- The source of funding for the project should be identified. If the source of funding is through the Utility, information must be filed indicating that the funds are available for the project. For example, if the funding is through the Utility’s depreciation funds, an indication of the balance in this fund is required. For larger projects which involve long term debt financing, pro forma statements, setting out the annual non-operating expenditures associated with the debt charges, and the effect of these payments on the Utility’s financial health, should be provided. Any updates to the annual financial statements required by the Board from all water utilities should be filed with the Board in order to provide current information as to the fund balances and the Utility’s overall financial health.
- If external funding is to be used to cover the project’s costs, documentation indicating that the amounts specified have been approved by the funding sources should be filed.
- It is understood that for certain projects, the above noted level of detail may not be necessary to justify the capital expenditure.
- In some cases, the Board may determine that a hearing on the request should be held.
Submission of a Complaint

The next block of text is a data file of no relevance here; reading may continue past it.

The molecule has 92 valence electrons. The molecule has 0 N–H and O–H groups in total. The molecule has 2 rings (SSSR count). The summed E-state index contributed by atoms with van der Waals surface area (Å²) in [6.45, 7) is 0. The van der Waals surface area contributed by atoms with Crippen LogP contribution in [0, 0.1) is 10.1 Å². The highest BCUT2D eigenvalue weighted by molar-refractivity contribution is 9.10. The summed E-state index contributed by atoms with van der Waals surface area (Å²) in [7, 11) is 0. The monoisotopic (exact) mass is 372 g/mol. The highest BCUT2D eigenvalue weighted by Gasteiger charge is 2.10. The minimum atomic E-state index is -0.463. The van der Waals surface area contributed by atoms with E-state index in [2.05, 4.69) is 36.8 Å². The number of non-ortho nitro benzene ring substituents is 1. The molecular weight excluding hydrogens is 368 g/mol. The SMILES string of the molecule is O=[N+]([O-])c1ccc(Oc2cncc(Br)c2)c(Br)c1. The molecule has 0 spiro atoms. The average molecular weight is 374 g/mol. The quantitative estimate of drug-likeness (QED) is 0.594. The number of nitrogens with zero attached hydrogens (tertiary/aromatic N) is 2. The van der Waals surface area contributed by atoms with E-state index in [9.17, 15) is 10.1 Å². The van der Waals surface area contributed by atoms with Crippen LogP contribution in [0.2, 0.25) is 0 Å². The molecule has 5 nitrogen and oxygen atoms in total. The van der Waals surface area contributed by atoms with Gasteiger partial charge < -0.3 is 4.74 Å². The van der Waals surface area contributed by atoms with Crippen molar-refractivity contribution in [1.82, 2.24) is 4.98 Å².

All complaints must be in writing (email, fax or regular mail) and directed to the office of the Clerk of the Board. The Complainant must identify in sufficient detail the matter which is the subject of the complaint. The processes under which complaints are heard are set out in ss. 83 - 89 of the Public Utilities Act.
Process followed by the Board for Complaints:
- The Clerk of the Board acknowledges the written complaint by letter which is copied to the Utility along with a copy of the complaint.
- The Board reviews the complaint and obtains any additional information required from the Utility and the Complainant. IRs to the Utility and the Complainant are issued by the Board and written responses to these IRs are necessary in order to proceed with the complaint.
- The Board reviews the material before it and, based on the information provided, determines whether further investigation is warranted. If the Board decides no further investigation is warranted, a letter is sent to both parties stating the reasons for this determination.
- If, after reviewing the file, the Board determines that further investigation is warranted, it shall conduct a more detailed investigation.
- After reviewing the results of the further investigation, the Board determines whether or not a hearing is warranted. A letter stating the decision is sent to both parties.
- If the Board determines, following either the initial review or further investigation, that an issue has been raised which should be heard, the Utility and the Complainant shall be notified of this decision and provided with an Order which sets out the nature of the complaint and gives the Utility an opportunity to satisfy the complaint within 20 days of the service of the Order. If the Utility fails to satisfy the complaint within the time frame set out in the Order, a formal hearing will be set down.
The Board will then consider the evidence presented and issue its written decision.